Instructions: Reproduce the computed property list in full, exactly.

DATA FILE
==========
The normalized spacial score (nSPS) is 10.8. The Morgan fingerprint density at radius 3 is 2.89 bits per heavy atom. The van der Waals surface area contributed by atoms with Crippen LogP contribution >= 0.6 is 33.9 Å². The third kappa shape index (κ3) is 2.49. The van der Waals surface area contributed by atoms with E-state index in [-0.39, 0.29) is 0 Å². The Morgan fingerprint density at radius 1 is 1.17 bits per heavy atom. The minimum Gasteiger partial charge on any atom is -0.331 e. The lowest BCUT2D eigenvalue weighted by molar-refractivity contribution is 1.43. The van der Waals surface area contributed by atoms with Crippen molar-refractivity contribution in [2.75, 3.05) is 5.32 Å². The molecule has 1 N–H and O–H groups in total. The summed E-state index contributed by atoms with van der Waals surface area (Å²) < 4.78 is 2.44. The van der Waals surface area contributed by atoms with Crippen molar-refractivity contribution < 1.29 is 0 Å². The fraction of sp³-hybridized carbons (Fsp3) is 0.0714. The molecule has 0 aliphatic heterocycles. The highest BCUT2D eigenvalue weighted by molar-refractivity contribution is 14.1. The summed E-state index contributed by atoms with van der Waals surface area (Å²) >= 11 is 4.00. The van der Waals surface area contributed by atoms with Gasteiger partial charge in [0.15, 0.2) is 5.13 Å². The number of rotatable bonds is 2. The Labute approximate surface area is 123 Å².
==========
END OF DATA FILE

The normalized spacial score (nSPS) is 10.8. The Morgan fingerprint density at radius 3 is 2.89 bits per heavy atom. The van der Waals surface area contributed by atoms with Crippen LogP contribution >= 0.6 is 33.9 Å². The third kappa shape index (κ3) is 2.49. The van der Waals surface area contributed by atoms with E-state index in [-0.39, 0.29) is 0 Å². The Morgan fingerprint density at radius 1 is 1.17 bits per heavy atom. The minimum Gasteiger partial charge on any atom is -0.331 e. The lowest BCUT2D eigenvalue weighted by molar-refractivity contribution is 1.43. The van der Waals surface area contributed by atoms with Crippen molar-refractivity contribution in [2.75, 3.05) is 5.32 Å². The molecule has 1 N–H and O–H groups in total. The summed E-state index contributed by atoms with van der Waals surface area (Å²) < 4.78 is 2.44. The van der Waals surface area contributed by atoms with Crippen molar-refractivity contribution < 1.29 is 0 Å². The fraction of sp³-hybridized carbons (Fsp3) is 0.0714. The molecule has 0 aliphatic heterocycles. The highest BCUT2D eigenvalue weighted by molar-refractivity contribution is 14.1. The summed E-state index contributed by atoms with van der Waals surface area (Å²) >= 11 is 4.00. The van der Waals surface area contributed by atoms with Gasteiger partial charge in [0.15, 0.2) is 5.13 Å². The number of rotatable bonds is 2. The Labute approximate surface area is 123 Å².